Small git Repos are Ok!

I love git. Every project I start has begins with a git init, and most of them end up on GitHub, which is why I have so many freakin’ repos there. Well, that’s not actually all of the reason, although it is a big one. The other two are that I have a tendency to use git for things it’s not really designed for, and that I have create new repositories willy-nilly. It’s actually the latter that I want to talk about today.

I often come across people who group lots of unrelated files into one repository, either because that’s how they happen to be on their filesystem, or they have an adverse reaction to small repositories. I have a feeling that this is due to prior usage of subversion and the difficulty of creating projects on certain project-hosting sites, although I can’t be sure. Perhaps due to the fact that I was introduced to mercurial and git before subversion plays a part in my differing view.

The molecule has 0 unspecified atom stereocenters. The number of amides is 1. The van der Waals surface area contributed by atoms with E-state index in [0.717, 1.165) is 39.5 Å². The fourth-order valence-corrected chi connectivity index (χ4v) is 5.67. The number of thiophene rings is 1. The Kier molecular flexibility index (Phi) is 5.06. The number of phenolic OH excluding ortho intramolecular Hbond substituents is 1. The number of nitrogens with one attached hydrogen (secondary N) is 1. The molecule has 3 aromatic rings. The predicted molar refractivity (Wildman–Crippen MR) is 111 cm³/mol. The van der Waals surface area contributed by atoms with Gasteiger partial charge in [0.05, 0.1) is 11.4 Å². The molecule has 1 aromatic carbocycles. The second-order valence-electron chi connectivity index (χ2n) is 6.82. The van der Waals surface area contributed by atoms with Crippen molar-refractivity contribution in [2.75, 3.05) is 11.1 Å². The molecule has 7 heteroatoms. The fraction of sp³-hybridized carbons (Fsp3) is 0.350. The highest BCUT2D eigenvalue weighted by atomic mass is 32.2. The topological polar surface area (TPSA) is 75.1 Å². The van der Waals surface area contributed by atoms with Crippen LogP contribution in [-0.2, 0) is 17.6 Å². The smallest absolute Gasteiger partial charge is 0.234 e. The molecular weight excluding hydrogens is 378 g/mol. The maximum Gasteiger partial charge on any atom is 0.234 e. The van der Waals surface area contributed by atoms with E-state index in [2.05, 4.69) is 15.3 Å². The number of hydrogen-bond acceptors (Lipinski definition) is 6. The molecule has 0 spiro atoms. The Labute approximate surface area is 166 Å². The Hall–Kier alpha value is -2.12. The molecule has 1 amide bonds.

I am a proud Arch Linux user, and as part of that I maintain a few fairly unimportant packages for the Arch User Repository (AUR). Since I always like being able to see just what changed in pkgbuilds, I version all of mine with git and host them on GitHub. All of them are single-file repositories. I prefer to keep them separate, though, for a few reasons:

  • If someone wants to take over one of my packages, they can do so without getting all of the other crap.
  • I can generate nice changelogs.

While the latter can still be done on a per-file basis, pkgbuilds can contain other files (usually patches), and I’d rather not back myself into a corner unneccesarily.

Summary: more of this, less of this, and don’t criticize me for being a hypocrite.